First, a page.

China floods spread to north after at least 500 die


  • World
  • Thursday, 26 Jul 2007

By Sayed Salahuddin

BEIJING (Reuters) - Water levels have risen to critical levels along vast Chinese rivers and floods have spread to the north while a tornado hammered 33 villages in the east and two central provinces suffered drought, media said on Thursday. 

More than 500 people have been killed since the summer floods started, but the disaster has failed to gain world attention surrounding floods in England in which three deaths have been reported. 

Four people died in the normally arid northwestern province of Gansu and the neighbouring frontier region of Xinjiang this week, Xinhua news agency said. 

Two farmers in Xinjiang's Huocheng county were swept away by flood water triggered by heavy rain that started on Tuesday, Xinhua said. 

"At least 48 herdsmen and 13,000 goats have been stranded for nearly two days in a mountainous area in northwestern Xinjiang after a landslide cut off their path," it said. 

On Wednesday, a tornado swept across a 10 km (six miles) path through 33 villages in Yinshang county in the dirt-poor eastern province of Anhui. 

The villages were the among worst hit in weeks of serious flooding along the swollen Huai River which had displaced hundreds of thousands of residents, Xinhua said. 

"It is like adding frost to the snow," it said. 

State television showed pictures of uprooted trees, downed electricity poles and houses without roofs by the tornado. 

Nearly 100,000 trees were uprooted or severed and large areas of crops were destroyed, causing economic losses of 22 million yuan ($2.9 million), the China Youth Daily said.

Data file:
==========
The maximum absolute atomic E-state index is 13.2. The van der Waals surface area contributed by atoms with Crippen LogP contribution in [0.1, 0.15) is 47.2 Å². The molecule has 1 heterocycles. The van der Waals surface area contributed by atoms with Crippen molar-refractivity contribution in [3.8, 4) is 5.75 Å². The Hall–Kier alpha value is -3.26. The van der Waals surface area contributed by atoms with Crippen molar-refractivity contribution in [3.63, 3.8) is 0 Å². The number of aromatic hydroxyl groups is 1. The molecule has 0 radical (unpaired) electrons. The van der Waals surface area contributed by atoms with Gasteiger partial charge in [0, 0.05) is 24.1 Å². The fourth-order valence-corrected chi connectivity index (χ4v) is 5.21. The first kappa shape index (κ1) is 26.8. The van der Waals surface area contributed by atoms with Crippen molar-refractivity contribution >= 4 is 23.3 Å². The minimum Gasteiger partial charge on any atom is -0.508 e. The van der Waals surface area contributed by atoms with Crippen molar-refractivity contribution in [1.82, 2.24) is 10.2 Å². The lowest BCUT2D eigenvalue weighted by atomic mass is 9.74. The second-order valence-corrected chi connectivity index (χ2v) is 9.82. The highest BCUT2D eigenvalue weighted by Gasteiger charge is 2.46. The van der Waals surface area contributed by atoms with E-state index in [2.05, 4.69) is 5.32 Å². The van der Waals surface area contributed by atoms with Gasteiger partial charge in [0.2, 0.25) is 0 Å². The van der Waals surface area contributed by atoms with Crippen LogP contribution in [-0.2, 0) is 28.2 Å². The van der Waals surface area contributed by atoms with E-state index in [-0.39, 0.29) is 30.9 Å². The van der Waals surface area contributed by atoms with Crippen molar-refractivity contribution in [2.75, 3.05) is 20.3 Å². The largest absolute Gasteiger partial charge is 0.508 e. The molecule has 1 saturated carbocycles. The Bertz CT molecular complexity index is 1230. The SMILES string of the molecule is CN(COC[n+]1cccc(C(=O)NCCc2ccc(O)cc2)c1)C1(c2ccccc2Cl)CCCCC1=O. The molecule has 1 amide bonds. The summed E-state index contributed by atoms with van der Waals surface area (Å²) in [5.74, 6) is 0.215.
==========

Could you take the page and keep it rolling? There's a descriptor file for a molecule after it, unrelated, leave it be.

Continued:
There have been no reports of casualties from the tornado, which hit in the early morning, but water levels along the Huai remained at alarming levels. 

In the southwestern province of Guizhou, at least one person died and 645,000 people were affected by rainstorms this week, Xinhua said. 

Water levels of two rivers in the scenic Xiangxi area in the central province of Hunan rose to up to seven metres above danger levels after days of heavy rain, prompting dams to open flood gates, the official news agency said. 

About 26,000 people in central Hubei have been mobilised to check embankments as flood peaks on the Yangtze River, China's longest, and its main tributary the Han River, approached the provincial capital, Wuhan. 

More rain is forecast for large swathes of southwest and northwest China on Thursday, the National Meteorological Centre said on its Web site (www.nmc.gov.cn). 

Weeks of high temperatures were set to continue in the south and southeast. Temperatures in the eastern provinces of Zhejiang and Jiangxi could hit 40 degrees Celsius (104 Fahrenheit), the centre said. 

And more than 300,000 people in the central province of Jiangxi and about half a million in neighbouring Hunan faced a shortage of drinking water because of drought, Xinhua said. 

The temperature in the financial hub, Shanghai, reached 37.7 degrees Celsius on Wednesday and some office workers had been urged to wear shorts and T-shirts on Friday to save energy. 

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